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Wealth of Urban History Just a Click Away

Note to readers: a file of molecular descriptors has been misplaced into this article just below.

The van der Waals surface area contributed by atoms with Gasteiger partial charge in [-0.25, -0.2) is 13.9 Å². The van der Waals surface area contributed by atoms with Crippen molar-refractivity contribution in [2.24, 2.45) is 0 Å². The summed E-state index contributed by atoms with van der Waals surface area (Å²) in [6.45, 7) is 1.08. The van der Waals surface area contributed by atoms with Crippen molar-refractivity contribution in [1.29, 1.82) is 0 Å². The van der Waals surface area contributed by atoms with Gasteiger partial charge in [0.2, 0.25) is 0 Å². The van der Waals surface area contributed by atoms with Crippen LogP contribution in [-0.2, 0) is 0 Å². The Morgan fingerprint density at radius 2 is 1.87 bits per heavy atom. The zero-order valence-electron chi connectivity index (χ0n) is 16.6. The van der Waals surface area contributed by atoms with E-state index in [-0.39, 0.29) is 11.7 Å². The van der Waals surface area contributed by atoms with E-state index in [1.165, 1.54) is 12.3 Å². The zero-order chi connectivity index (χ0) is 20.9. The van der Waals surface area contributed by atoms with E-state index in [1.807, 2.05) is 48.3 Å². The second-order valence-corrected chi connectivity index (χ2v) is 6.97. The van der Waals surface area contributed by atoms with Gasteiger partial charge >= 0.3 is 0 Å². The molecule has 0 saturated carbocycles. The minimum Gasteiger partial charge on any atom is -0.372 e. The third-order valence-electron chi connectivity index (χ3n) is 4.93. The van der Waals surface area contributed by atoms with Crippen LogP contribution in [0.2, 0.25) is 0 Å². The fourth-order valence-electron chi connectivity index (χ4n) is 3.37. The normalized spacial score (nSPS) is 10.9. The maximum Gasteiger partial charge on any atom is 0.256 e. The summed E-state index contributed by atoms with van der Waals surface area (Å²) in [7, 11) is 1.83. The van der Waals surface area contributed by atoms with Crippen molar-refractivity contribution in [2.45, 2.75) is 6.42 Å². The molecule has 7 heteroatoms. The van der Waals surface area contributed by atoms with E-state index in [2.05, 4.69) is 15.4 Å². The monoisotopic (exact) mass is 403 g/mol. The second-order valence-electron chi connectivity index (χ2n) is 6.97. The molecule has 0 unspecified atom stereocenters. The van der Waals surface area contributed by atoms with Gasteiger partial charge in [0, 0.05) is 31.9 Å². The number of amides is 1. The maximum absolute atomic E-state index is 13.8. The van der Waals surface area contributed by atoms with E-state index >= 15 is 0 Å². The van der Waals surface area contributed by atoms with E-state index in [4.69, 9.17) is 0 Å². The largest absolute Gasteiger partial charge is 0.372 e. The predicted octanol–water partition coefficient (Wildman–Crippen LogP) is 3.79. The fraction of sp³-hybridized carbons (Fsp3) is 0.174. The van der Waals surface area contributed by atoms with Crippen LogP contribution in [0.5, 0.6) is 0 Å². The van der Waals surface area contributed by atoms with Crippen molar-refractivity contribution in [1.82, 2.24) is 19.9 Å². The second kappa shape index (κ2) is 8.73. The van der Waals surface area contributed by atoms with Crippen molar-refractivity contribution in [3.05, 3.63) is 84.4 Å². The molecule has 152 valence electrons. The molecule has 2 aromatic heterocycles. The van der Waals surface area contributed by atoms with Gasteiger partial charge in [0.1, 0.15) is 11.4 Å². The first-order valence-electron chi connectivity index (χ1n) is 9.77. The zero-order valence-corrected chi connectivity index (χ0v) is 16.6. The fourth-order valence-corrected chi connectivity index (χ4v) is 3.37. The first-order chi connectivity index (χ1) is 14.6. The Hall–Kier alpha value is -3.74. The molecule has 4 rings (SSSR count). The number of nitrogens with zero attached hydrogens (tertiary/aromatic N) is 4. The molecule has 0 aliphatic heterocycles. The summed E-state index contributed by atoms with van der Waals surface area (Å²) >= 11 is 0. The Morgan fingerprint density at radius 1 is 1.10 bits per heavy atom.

Between 1939 and 1941, New York City photographed every house and building in the five boroughs. Along with that, the city has long held on to its citizens’ paper trails—birth and death records, marriage licenses, deeds and other documents. It’s the paper that people often forget about—and that can prove quite interesting to history buffs. And it’s available to New Yorkers—some of it electronically—from the New York City Department of Records and Information Services. Department Commissioner Brian D. Andersson spoke about the wealth of urban history available at the last meeting of the Dyker Heights Civic Association, held at St. Phillip’s Church located on 11th Avenue and 80th Street. Andersson’s department gathers records once the city is finished with them and houses a treasure chest of old newspapers, clippings, biographies, government reports, budgets, film archives, architectural plans and more. Many old pictures are available for sale on the department’s web site and it is in the process of digitizing its troves. There is also a preservation department that works to restore historical documents—for example, they have the deed from when the Dutch bought Canarsie. The municipal records are housed in the City Hall Library, 31 Chambers Street, which is open to the public. It was established in 1913 and now contains approximately 250,000 items. The building survey photographs were part of the city’s attempt to establish tax rates at the time—but now represent a window into another world. Similar photographs from the 1980s were recently pulled out from a dusty basement, Andersson noted, and are now being processed. The collections are particularly fascinating to people who want to do research into their genealogy, Andersson noted. He is a genealogist himself. When Andersson marched alongside actor Paul Sorvino in the Columbus Day Parade, he told the Dyker Heights audience, he wanted to wow him. So he fished out the passenger list from the boat on which Sorvino’s father arrived in this country as a small child. And Sorvino cried. “Everybody’s left footprints in the sand,” Andersson said. “And the footprints in the sand are city records.” And famous people leave footprints, too. One marriage license in the city’s possession has two presidential signatures on it—Theodore and Franklin D. Roosevelt. Along with a certain Eleanor, of course. It’s from St. Patrick’s Day, 1905, when FDR and Eleanor were married in New York City. But if you start researching history, Andersson warned, you may not be able to stop once you find so many neat things. “It’s the thrill of the hunt,” he said. “I’ve been at it for 30 years and it’s still thrilling.” To find out more or purchase a historical photograph, visit www.nyc.gov/html/records/ or call 311.

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